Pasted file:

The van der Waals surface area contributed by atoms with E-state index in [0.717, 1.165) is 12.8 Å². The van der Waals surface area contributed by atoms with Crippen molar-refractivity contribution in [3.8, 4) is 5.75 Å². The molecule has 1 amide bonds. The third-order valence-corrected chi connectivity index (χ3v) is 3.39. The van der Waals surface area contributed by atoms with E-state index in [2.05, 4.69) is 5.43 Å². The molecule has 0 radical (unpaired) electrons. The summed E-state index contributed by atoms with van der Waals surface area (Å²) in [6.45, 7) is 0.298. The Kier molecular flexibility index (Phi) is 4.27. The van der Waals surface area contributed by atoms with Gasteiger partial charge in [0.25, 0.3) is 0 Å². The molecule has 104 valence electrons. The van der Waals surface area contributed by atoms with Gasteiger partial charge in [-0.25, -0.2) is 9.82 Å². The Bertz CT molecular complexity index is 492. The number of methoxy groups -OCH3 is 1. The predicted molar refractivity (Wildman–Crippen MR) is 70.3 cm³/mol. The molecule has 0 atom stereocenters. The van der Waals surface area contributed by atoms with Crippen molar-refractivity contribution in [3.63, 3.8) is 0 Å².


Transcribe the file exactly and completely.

The van der Waals surface area contributed by atoms with E-state index in [0.717, 1.165) is 12.8 Å². The van der Waals surface area contributed by atoms with Crippen molar-refractivity contribution in [3.8, 4) is 5.75 Å². The molecule has 1 amide bonds. The third-order valence-corrected chi connectivity index (χ3v) is 3.39. The van der Waals surface area contributed by atoms with E-state index in [2.05, 4.69) is 5.43 Å². The molecule has 0 radical (unpaired) electrons. The summed E-state index contributed by atoms with van der Waals surface area (Å²) in [6.45, 7) is 0.298. The Kier molecular flexibility index (Phi) is 4.27. The van der Waals surface area contributed by atoms with Gasteiger partial charge in [0.25, 0.3) is 0 Å². The molecule has 104 valence electrons. The van der Waals surface area contributed by atoms with Gasteiger partial charge in [-0.25, -0.2) is 9.82 Å². The Bertz CT molecular complexity index is 492. The number of methoxy groups -OCH3 is 1. The predicted molar refractivity (Wildman–Crippen MR) is 70.3 cm³/mol. The molecule has 0 atom stereocenters. The van der Waals surface area contributed by atoms with Crippen molar-refractivity contribution in [3.63, 3.8) is 0 Å².